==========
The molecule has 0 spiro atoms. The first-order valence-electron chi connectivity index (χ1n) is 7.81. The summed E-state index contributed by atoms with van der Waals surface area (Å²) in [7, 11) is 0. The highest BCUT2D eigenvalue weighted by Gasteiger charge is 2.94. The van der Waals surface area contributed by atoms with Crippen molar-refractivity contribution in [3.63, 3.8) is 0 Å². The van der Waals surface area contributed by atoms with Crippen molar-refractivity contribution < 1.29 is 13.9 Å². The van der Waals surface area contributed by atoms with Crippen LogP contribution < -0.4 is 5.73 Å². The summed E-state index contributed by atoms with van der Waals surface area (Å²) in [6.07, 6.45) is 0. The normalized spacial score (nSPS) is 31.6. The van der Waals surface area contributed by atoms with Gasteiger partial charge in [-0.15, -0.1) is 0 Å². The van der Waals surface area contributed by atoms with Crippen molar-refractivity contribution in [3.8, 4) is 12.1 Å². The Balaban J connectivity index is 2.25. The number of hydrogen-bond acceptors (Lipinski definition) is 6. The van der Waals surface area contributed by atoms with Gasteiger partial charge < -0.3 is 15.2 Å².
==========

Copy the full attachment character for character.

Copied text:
The molecule has 0 spiro atoms. The first-order valence-electron chi connectivity index (χ1n) is 7.81. The summed E-state index contributed by atoms with van der Waals surface area (Å²) in [7, 11) is 0. The highest BCUT2D eigenvalue weighted by Gasteiger charge is 2.94. The van der Waals surface area contributed by atoms with Crippen molar-refractivity contribution in [3.63, 3.8) is 0 Å². The van der Waals surface area contributed by atoms with Crippen molar-refractivity contribution < 1.29 is 13.9 Å². The van der Waals surface area contributed by atoms with Crippen LogP contribution < -0.4 is 5.73 Å². The summed E-state index contributed by atoms with van der Waals surface area (Å²) in [6.07, 6.45) is 0. The normalized spacial score (nSPS) is 31.6. The van der Waals surface area contributed by atoms with Gasteiger partial charge in [-0.15, -0.1) is 0 Å². The van der Waals surface area contributed by atoms with Crippen molar-refractivity contribution in [3.8, 4) is 12.1 Å². The Balaban J connectivity index is 2.25. The number of hydrogen-bond acceptors (Lipinski definition) is 6. The van der Waals surface area contributed by atoms with Gasteiger partial charge < -0.3 is 15.2 Å².